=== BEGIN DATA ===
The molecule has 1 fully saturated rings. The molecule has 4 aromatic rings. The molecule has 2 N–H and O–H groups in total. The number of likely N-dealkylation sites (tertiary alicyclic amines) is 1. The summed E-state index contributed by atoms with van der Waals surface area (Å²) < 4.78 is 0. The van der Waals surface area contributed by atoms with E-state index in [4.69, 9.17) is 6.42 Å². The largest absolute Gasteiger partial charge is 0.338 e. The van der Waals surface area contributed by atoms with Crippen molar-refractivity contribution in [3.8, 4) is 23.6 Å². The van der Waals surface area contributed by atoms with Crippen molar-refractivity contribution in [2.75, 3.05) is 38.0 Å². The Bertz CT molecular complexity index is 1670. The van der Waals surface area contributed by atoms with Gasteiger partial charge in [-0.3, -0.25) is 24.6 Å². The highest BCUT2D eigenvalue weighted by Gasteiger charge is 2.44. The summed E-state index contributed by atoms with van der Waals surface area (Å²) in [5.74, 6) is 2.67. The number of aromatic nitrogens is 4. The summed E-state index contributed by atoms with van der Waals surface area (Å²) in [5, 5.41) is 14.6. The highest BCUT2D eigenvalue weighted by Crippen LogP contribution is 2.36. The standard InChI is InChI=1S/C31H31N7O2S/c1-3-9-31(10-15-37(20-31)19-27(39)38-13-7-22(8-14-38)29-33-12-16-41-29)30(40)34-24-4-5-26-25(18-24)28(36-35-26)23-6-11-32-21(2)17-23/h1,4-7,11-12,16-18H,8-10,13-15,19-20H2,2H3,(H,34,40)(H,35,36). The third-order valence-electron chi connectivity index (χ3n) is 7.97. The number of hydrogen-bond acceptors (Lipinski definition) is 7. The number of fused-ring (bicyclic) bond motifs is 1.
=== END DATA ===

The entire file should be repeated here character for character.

The molecule has 1 fully saturated rings. The molecule has 4 aromatic rings. The molecule has 2 N–H and O–H groups in total. The number of likely N-dealkylation sites (tertiary alicyclic amines) is 1. The summed E-state index contributed by atoms with van der Waals surface area (Å²) < 4.78 is 0. The van der Waals surface area contributed by atoms with E-state index in [4.69, 9.17) is 6.42 Å². The largest absolute Gasteiger partial charge is 0.338 e. The van der Waals surface area contributed by atoms with Crippen molar-refractivity contribution in [3.8, 4) is 23.6 Å². The van der Waals surface area contributed by atoms with Crippen molar-refractivity contribution in [2.75, 3.05) is 38.0 Å². The Bertz CT molecular complexity index is 1670. The van der Waals surface area contributed by atoms with Gasteiger partial charge in [-0.3, -0.25) is 24.6 Å². The highest BCUT2D eigenvalue weighted by Gasteiger charge is 2.44. The summed E-state index contributed by atoms with van der Waals surface area (Å²) in [5.74, 6) is 2.67. The number of aromatic nitrogens is 4. The summed E-state index contributed by atoms with van der Waals surface area (Å²) in [5, 5.41) is 14.6. The highest BCUT2D eigenvalue weighted by Crippen LogP contribution is 2.36. The standard InChI is InChI=1S/C31H31N7O2S/c1-3-9-31(10-15-37(20-31)19-27(39)38-13-7-22(8-14-38)29-33-12-16-41-29)30(40)34-24-4-5-26-25(18-24)28(36-35-26)23-6-11-32-21(2)17-23/h1,4-7,11-12,16-18H,8-10,13-15,19-20H2,2H3,(H,34,40)(H,35,36). The third-order valence-electron chi connectivity index (χ3n) is 7.97. The number of hydrogen-bond acceptors (Lipinski definition) is 7. The number of fused-ring (bicyclic) bond motifs is 1.